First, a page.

Nikon D3100 vs Canon T2i (550D) : Which is Better ?

Perhaps the proper question is, “Is one of them better?” Over the past few months, Nikon has been busy releasing new equipment, including several lenses and two SLR bodies. Everyone is talking about the D7000, which has yet to reach customers even now (in November). However, the D3100 was released a month earlier and is actually available on the open market (at a mere $640, including a lens), and contains some of the features that are so intriguing about the D7000. Canon’s Rebel T2i / 550D is nearly a year older but probably Canon’s most equivalent counterpart to the D3100, and also one of the most popular camera models in the world. So how do they compare?  It may help to break it down into a few different categories.

Handling and Compatibility

Matthew Gore | Light And Matter

Both cameras are small and light, and the issue of comfort in the hand is too subjective to comment on. Neither one feels great to me compared to a professional level DSLR, but both are a big improvement over point-and-shoots. Both models have a mode selection dial on the camera-right top, where neither model has a secondary LCD readout. There are a couple of differences that should be noted, though. While both cameras make use of a 3″ LCD screen, the Nikon uses a relatively low resolution LCD screen, at only 230,000 pixels, compared to 1,040,000 million on the Canon T2i. Both cameras are equipped with somewhat simplified controls: while the Nikon D3100 does maintain the thumb-dial on the rear of the camera, the finger-dial below the shutter release button which is common to more expensive models is not used. Instead, the purpose of the thumb dial changes according to which shooting mode you select. Similarly, the thumb wheel for exposure compensation, which is a standard feature of all of the more expensive models, is removed from the Canon Rebel T2i, presumably on the grounds that beginners rarely use exposure compensation.

Both cameras are compatible with reduced sensor and full-frame sensor lenses. It should be noted, though, that the Nikon does not contain a focusing motor, and therefore is only compatible with modern lenses that have self-contained focusing motors, so the camera can’t focus with most of the lenses produced in the 1990s (the D7000 is backward compatible, however). All Canon AF lenses contain focusing motors and can be used with the T2i.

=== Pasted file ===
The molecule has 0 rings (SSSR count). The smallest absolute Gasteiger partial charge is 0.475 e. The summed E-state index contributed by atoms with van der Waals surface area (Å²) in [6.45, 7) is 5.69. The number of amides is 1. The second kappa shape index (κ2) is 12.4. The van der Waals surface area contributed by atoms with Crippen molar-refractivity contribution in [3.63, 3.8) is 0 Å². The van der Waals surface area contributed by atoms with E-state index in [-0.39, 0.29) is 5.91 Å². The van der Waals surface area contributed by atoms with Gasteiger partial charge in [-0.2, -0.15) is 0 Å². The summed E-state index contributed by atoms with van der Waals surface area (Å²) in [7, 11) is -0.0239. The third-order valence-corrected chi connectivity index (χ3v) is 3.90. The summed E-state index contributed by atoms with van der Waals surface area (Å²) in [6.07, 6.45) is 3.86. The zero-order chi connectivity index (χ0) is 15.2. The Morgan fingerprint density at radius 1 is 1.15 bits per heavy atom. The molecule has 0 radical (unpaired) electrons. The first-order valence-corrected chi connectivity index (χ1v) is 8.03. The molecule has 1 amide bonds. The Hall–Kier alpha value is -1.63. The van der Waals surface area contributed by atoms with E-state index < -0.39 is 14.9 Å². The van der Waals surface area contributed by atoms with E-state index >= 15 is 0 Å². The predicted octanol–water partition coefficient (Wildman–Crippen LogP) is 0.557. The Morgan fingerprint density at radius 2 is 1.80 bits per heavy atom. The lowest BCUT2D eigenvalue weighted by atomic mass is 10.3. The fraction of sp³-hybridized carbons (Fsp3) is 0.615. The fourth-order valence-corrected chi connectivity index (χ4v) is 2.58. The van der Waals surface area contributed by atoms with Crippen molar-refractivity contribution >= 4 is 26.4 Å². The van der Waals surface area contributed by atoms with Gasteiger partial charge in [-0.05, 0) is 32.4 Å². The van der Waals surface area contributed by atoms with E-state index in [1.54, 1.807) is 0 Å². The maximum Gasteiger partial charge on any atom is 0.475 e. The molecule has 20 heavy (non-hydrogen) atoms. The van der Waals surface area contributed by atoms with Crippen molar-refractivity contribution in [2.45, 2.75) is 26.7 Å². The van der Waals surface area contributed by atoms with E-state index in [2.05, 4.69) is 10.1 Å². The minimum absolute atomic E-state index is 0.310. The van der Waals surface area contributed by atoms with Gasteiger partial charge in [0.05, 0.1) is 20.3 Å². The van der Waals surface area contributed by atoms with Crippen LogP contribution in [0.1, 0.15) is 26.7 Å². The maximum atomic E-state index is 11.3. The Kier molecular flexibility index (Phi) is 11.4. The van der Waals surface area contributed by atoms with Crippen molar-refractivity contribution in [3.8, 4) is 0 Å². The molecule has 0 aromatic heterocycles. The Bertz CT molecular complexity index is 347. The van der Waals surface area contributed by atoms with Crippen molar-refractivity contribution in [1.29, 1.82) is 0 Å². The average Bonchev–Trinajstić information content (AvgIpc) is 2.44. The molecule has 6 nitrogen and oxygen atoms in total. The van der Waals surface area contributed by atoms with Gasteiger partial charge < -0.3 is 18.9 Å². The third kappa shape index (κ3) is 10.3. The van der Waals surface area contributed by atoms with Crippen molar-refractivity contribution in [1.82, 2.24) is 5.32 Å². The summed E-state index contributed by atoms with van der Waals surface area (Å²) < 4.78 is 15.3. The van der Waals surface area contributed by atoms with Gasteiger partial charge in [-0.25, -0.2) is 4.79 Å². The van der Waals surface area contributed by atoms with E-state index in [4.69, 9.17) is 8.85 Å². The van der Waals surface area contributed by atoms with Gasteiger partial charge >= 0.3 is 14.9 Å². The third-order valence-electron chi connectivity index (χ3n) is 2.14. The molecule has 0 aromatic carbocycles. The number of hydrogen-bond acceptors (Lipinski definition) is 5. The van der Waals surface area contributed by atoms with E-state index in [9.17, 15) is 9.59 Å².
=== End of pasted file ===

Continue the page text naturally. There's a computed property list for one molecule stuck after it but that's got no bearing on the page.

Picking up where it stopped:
Auto Focus System and Shooting Speed

Both cameras use similar auto-focus systems, with one cross-type AF sensor in the center of the frame, and an array of single-directional sensors spread across a wider range of the frame. In the case of the T2i, there are 9 focusing points total, and the D3100 uses 11, giving it a very slight advantage. Again, the cameras perform very similarly. When shooting jpgs, the Canon has a slight speed advantage, shooting 3.7fps while the D3100 shoots 3fps.

Image Quality

This is perhaps the most important aspect, but also the most difficult to compare. The Canon does have a higher resolution sensor than the Nikon, but not dramatically (18 vs 14.2 megapixels, respectively). Theoretically, this will provide the Canon with higher resolution images, but in order for it to do so, the photographer must use a top-notch lens and excellent technique (probably tripod mounted), which is rare even with professional photographers. In practice, the Canon will probably produce slightly higher resolution, particularly in good light with a steady camera, and it will give users a little bit of extra room to crop down the edges. It is also worth mentioning that the Nikon D3100 shoots 12-bit RAW files, while the Canon shoots 14-bit. Most Nikons, including the new D7000 but also models as old as the D300, give the user a choice of 12 or 14-bit.  Many photographers argue that the theoretical advantage of 14-bit files does not provide a real-world, practical advantage when it comes time to print. I would argue that there is a substantive advantage to 14-bit files, but only when the photographer knows how to retrieve the extra detail from the shadows in post processing. I’ll write more on this specific issue in the future; it has come up with regards to the D7000 as well.

High ISO Tests  have shown that both cameras produce excellent results up to about ISO800, after which the Canon produces slightly better results until ISO6400, when the Nikon regains the lead. It should be noted, though, that the results are very very similar, and undoubtedly different tests will produce different results. Perhaps more importantly, beyond ISO1600, the image quality isn’t exactly great  in either case… so no matter who is considered to be ahead, it is simply the lesser of two evils.


Although Nikon was the first SLR to introduce HD video recording about 2 years ago, the D3100 is the first model to record in full 1080p HD, while all of the Canons since that time have shot 1080p, so many Nikon shooters happy to be back in the game. Although not everyone will care about video features, Nikon does still have some catching up to do when it comes to frame rates. The Canon shoots 1080p at 30fps (USA standard broadcast rate) and 24/25 fps (movie film frame rate/ PAL standard), while the Nikon only shoots 24 fps. At 720p, the Nikon does shoot 30fps as well, while at 720p Canon shoots 60fps slow-motion video.